There were no scores in the third period, which period was remarkable only in the fact that it made out Coach Stiehm to be a man not entirely addicted to the truth. Jumbo had asserted the previous evening, during the final practice, that Potter would not finish the game, and that Hawkins would doubtless relieve him at quarter. Potter needed no relief, and stuck it out, despite a bum ankle.


In the melee which followed, the Stiehmrollers apparently having whetted their appetites for scores, Chamberlain executed a forward heave to Howard for a thirty-yard gain. Rutherford pecked a hole in the Jayhawker line for fifteen and Chamberlain circled the left end for thirty and a touchdown, Halligan kicking out to Potter and afterward kicking goal. Kansas was a bit sick at this stage, the score being Nebraska 28 to Lawrence not a darn thing.

The rest is history, as well as mystery. On the first play, after Strothers’ kick-off, Old Doc Chamberlain lived up to his reputation by ambling right through the Kansa line, a bit to labboard of center, for a fifty-eight-yard run for a touchdown. He shook ambitious tacklers from his shoulders as a copper shakes a bum, and when he finally flopped over the line, directly between the posts, the welkin rang until the music sounded like a bunch of Swiss bell rings and a hailstorm in a tamboureen. Halligan kicked goal for the final count; Nebraska 35, Kansas 0.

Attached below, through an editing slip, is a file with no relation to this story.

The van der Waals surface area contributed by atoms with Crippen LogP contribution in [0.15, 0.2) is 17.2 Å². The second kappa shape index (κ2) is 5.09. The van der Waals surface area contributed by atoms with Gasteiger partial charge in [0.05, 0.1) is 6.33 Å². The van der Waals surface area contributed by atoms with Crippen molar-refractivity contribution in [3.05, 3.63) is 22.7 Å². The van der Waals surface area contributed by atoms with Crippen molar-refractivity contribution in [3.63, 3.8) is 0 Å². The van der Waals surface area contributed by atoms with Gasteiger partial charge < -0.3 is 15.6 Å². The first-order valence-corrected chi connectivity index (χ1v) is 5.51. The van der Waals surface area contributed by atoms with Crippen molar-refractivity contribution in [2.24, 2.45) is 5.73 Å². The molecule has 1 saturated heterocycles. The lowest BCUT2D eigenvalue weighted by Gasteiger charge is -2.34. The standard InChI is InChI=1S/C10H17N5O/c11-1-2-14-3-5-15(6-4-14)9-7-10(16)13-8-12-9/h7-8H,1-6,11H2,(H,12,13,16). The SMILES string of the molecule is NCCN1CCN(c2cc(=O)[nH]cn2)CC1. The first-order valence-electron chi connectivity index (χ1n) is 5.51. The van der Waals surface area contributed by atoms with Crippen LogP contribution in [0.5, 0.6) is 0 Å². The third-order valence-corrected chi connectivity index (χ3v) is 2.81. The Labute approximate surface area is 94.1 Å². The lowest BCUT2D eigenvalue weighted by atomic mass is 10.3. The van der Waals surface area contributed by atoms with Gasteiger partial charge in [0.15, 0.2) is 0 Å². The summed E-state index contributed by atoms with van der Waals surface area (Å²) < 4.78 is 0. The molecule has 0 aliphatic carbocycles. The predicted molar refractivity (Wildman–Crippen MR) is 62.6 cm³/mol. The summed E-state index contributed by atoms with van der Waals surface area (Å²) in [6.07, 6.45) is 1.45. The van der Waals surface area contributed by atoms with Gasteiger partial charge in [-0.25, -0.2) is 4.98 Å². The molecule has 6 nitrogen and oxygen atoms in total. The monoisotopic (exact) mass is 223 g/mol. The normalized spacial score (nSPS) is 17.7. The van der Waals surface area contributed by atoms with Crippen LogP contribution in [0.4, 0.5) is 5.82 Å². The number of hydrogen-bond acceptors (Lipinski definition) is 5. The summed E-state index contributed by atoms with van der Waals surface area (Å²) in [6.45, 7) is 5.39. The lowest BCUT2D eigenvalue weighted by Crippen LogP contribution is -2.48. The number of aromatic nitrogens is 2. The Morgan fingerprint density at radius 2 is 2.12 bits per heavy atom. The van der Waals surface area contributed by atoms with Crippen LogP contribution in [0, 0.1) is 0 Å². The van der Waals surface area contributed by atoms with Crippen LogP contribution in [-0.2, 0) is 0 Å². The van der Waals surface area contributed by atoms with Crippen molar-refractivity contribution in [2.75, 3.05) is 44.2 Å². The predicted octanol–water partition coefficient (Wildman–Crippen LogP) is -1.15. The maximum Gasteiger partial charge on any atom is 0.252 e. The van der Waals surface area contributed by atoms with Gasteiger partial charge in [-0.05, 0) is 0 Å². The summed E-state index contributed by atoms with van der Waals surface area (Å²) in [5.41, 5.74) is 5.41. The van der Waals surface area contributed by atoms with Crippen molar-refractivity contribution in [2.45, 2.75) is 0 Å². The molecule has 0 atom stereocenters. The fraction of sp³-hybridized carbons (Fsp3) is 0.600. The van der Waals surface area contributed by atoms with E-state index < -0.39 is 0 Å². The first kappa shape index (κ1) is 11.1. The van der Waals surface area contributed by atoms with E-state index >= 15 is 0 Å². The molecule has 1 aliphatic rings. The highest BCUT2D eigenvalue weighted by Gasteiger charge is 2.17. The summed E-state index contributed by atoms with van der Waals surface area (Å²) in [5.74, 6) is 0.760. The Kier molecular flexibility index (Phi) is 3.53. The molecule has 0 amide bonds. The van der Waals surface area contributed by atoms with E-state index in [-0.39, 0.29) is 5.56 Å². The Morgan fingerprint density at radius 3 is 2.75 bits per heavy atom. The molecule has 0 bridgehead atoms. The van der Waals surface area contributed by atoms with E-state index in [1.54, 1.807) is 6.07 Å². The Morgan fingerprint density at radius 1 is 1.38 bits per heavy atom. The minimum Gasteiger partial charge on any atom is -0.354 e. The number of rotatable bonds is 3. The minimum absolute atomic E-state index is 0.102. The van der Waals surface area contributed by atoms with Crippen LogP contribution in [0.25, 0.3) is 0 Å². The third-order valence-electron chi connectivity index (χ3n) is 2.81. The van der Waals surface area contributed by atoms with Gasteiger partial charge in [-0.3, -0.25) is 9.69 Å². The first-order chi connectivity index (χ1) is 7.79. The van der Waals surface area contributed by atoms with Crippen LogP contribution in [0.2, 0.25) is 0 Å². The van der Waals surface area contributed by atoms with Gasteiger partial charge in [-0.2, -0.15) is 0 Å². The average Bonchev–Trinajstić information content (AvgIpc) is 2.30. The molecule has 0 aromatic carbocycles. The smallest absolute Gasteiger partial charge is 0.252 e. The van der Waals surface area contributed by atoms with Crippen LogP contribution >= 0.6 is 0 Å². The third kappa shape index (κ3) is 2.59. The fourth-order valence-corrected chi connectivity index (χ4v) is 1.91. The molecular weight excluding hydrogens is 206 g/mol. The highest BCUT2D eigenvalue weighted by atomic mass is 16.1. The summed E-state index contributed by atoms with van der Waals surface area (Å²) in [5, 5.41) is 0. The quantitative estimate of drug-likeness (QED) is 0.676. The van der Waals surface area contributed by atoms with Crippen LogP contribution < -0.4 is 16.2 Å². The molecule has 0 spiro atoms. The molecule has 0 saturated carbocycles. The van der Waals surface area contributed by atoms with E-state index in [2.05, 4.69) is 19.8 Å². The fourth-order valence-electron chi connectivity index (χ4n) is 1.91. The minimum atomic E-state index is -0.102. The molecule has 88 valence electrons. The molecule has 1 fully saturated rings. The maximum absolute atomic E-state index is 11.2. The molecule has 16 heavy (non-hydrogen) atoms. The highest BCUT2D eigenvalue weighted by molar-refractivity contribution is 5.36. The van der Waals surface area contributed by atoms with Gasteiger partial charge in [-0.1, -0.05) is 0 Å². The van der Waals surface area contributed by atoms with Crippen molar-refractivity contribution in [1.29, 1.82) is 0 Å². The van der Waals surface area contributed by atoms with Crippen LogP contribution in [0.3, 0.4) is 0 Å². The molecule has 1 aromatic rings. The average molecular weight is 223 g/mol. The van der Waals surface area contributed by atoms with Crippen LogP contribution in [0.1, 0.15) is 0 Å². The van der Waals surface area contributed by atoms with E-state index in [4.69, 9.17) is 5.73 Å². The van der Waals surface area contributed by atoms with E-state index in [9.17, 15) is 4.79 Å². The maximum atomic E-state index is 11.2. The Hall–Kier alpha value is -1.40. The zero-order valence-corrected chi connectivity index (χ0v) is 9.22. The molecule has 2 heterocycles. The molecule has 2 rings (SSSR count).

Next Saturday the Stiehmrollers will annihilate Iowa varsity at Iowa City, and a big gang of the local boosters will make the trip with the team. Omaha will likewise be largely represented. It is estimated that over 2,000 Omahans were handled today by the Burlington alone, the special train leaving Lincoln at 5:30 p.m., having twelve coaches and making the run in less than an hour and twenty minutes.

The work of the officials today was almost as gratifying as that of the Cornhusker players. While Nebraska was heavily penalized, in fact, being set back twice the distance imposed upon her opponents, there was no reason to believe that the penalizations were unjust. Grover, “Heavy” Graham and McBride proved admirable bosses for the big bout and it would be working no hardship on the game hereabouts to remember them next year.

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Series history

Nebraska is 91-23 all-time against Kansas.

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1914 season (7-0-1)

Washburn Oct. 3
South Dakota Oct. 10
Kansas State Oct. 17
Michigan State Oct. 24
Iowa State Oct. 31
Morningside Nov. 7
Kansas Nov. 14
Iowa Nov. 21

This day in history

Nebraska has played 18 games on Nov. 14. See them all »